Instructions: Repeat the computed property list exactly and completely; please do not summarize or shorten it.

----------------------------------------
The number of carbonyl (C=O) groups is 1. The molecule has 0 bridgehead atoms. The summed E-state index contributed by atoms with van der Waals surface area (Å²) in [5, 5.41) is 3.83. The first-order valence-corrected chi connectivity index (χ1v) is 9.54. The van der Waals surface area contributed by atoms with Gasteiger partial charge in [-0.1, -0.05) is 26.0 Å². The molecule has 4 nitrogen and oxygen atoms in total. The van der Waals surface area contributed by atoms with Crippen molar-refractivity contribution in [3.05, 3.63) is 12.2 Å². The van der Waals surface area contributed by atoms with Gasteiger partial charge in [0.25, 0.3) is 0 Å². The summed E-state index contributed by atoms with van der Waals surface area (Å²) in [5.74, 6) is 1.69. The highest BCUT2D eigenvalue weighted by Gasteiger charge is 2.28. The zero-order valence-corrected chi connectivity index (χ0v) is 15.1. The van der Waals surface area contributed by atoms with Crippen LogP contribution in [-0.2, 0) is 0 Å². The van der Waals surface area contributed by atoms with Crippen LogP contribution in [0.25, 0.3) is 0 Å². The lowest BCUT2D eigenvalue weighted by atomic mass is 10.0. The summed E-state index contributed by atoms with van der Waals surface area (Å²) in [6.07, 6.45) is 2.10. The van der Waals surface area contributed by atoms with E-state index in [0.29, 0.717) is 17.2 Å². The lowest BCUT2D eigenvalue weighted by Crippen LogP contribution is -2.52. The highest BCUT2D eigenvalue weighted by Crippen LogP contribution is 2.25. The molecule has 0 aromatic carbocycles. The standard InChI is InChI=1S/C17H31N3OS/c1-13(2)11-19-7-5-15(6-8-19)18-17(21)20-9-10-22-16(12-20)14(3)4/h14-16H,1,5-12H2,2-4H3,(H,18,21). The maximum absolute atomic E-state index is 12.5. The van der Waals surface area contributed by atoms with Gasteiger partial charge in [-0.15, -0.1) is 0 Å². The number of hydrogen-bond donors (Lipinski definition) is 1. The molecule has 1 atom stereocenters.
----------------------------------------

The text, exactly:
The number of carbonyl (C=O) groups is 1. The molecule has 0 bridgehead atoms. The summed E-state index contributed by atoms with van der Waals surface area (Å²) in [5, 5.41) is 3.83. The first-order valence-corrected chi connectivity index (χ1v) is 9.54. The van der Waals surface area contributed by atoms with Gasteiger partial charge in [-0.1, -0.05) is 26.0 Å². The molecule has 4 nitrogen and oxygen atoms in total. The van der Waals surface area contributed by atoms with Crippen molar-refractivity contribution in [3.05, 3.63) is 12.2 Å². The van der Waals surface area contributed by atoms with Gasteiger partial charge in [0.25, 0.3) is 0 Å². The summed E-state index contributed by atoms with van der Waals surface area (Å²) in [5.74, 6) is 1.69. The highest BCUT2D eigenvalue weighted by Gasteiger charge is 2.28. The zero-order valence-corrected chi connectivity index (χ0v) is 15.1. The van der Waals surface area contributed by atoms with Crippen LogP contribution in [-0.2, 0) is 0 Å². The van der Waals surface area contributed by atoms with Crippen LogP contribution in [0.25, 0.3) is 0 Å². The lowest BCUT2D eigenvalue weighted by atomic mass is 10.0. The summed E-state index contributed by atoms with van der Waals surface area (Å²) in [6.07, 6.45) is 2.10. The van der Waals surface area contributed by atoms with E-state index in [0.29, 0.717) is 17.2 Å². The lowest BCUT2D eigenvalue weighted by Crippen LogP contribution is -2.52. The highest BCUT2D eigenvalue weighted by Crippen LogP contribution is 2.25. The molecule has 0 aromatic carbocycles. The standard InChI is InChI=1S/C17H31N3OS/c1-13(2)11-19-7-5-15(6-8-19)18-17(21)20-9-10-22-16(12-20)14(3)4/h14-16H,1,5-12H2,2-4H3,(H,18,21). The maximum absolute atomic E-state index is 12.5. The van der Waals surface area contributed by atoms with Gasteiger partial charge in [-0.15, -0.1) is 0 Å². The number of hydrogen-bond donors (Lipinski definition) is 1. The molecule has 1 atom stereocenters.